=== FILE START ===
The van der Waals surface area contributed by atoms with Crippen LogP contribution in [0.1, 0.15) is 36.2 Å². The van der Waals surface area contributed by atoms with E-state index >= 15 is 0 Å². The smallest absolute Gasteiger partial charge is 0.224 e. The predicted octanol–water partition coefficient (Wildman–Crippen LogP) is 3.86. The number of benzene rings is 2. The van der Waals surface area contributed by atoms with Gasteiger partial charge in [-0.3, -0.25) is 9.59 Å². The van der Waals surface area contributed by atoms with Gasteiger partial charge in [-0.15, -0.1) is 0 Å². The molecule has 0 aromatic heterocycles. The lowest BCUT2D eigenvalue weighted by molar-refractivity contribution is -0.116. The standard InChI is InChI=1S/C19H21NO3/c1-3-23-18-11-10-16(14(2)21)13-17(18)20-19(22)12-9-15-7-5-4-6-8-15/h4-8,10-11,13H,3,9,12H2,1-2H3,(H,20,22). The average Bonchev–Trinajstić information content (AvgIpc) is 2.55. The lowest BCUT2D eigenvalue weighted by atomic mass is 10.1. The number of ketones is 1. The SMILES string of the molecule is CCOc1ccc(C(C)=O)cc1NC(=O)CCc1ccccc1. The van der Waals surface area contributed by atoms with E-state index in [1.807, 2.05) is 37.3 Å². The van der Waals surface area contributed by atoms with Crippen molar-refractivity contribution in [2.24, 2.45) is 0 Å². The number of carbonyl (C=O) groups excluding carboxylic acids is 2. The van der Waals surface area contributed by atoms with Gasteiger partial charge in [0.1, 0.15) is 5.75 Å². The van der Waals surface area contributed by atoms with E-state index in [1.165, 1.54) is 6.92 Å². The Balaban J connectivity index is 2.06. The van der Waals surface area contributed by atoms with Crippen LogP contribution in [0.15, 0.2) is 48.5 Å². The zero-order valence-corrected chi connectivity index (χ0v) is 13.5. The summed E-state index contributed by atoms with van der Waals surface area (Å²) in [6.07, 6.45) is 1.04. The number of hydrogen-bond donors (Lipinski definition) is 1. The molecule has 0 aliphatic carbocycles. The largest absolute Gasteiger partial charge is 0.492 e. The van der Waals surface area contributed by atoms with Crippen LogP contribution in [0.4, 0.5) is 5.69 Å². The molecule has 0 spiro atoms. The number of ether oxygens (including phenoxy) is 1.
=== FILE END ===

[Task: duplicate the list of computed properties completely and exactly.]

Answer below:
The van der Waals surface area contributed by atoms with Crippen LogP contribution in [0.1, 0.15) is 36.2 Å². The van der Waals surface area contributed by atoms with E-state index >= 15 is 0 Å². The smallest absolute Gasteiger partial charge is 0.224 e. The predicted octanol–water partition coefficient (Wildman–Crippen LogP) is 3.86. The number of benzene rings is 2. The van der Waals surface area contributed by atoms with Gasteiger partial charge in [-0.3, -0.25) is 9.59 Å². The van der Waals surface area contributed by atoms with Gasteiger partial charge in [-0.15, -0.1) is 0 Å². The molecule has 0 aromatic heterocycles. The lowest BCUT2D eigenvalue weighted by molar-refractivity contribution is -0.116. The standard InChI is InChI=1S/C19H21NO3/c1-3-23-18-11-10-16(14(2)21)13-17(18)20-19(22)12-9-15-7-5-4-6-8-15/h4-8,10-11,13H,3,9,12H2,1-2H3,(H,20,22). The average Bonchev–Trinajstić information content (AvgIpc) is 2.55. The lowest BCUT2D eigenvalue weighted by atomic mass is 10.1. The number of ketones is 1. The SMILES string of the molecule is CCOc1ccc(C(C)=O)cc1NC(=O)CCc1ccccc1. The van der Waals surface area contributed by atoms with E-state index in [1.807, 2.05) is 37.3 Å². The van der Waals surface area contributed by atoms with Crippen molar-refractivity contribution in [2.24, 2.45) is 0 Å². The number of carbonyl (C=O) groups excluding carboxylic acids is 2. The van der Waals surface area contributed by atoms with Gasteiger partial charge in [0.1, 0.15) is 5.75 Å². The van der Waals surface area contributed by atoms with E-state index in [1.165, 1.54) is 6.92 Å². The Balaban J connectivity index is 2.06. The van der Waals surface area contributed by atoms with Crippen LogP contribution in [0.15, 0.2) is 48.5 Å². The zero-order valence-corrected chi connectivity index (χ0v) is 13.5. The summed E-state index contributed by atoms with van der Waals surface area (Å²) in [6.07, 6.45) is 1.04. The number of hydrogen-bond donors (Lipinski definition) is 1. The molecule has 0 aliphatic carbocycles. The largest absolute Gasteiger partial charge is 0.492 e. The van der Waals surface area contributed by atoms with Crippen LogP contribution in [0.4, 0.5) is 5.69 Å². The molecule has 0 spiro atoms. The number of ether oxygens (including phenoxy) is 1.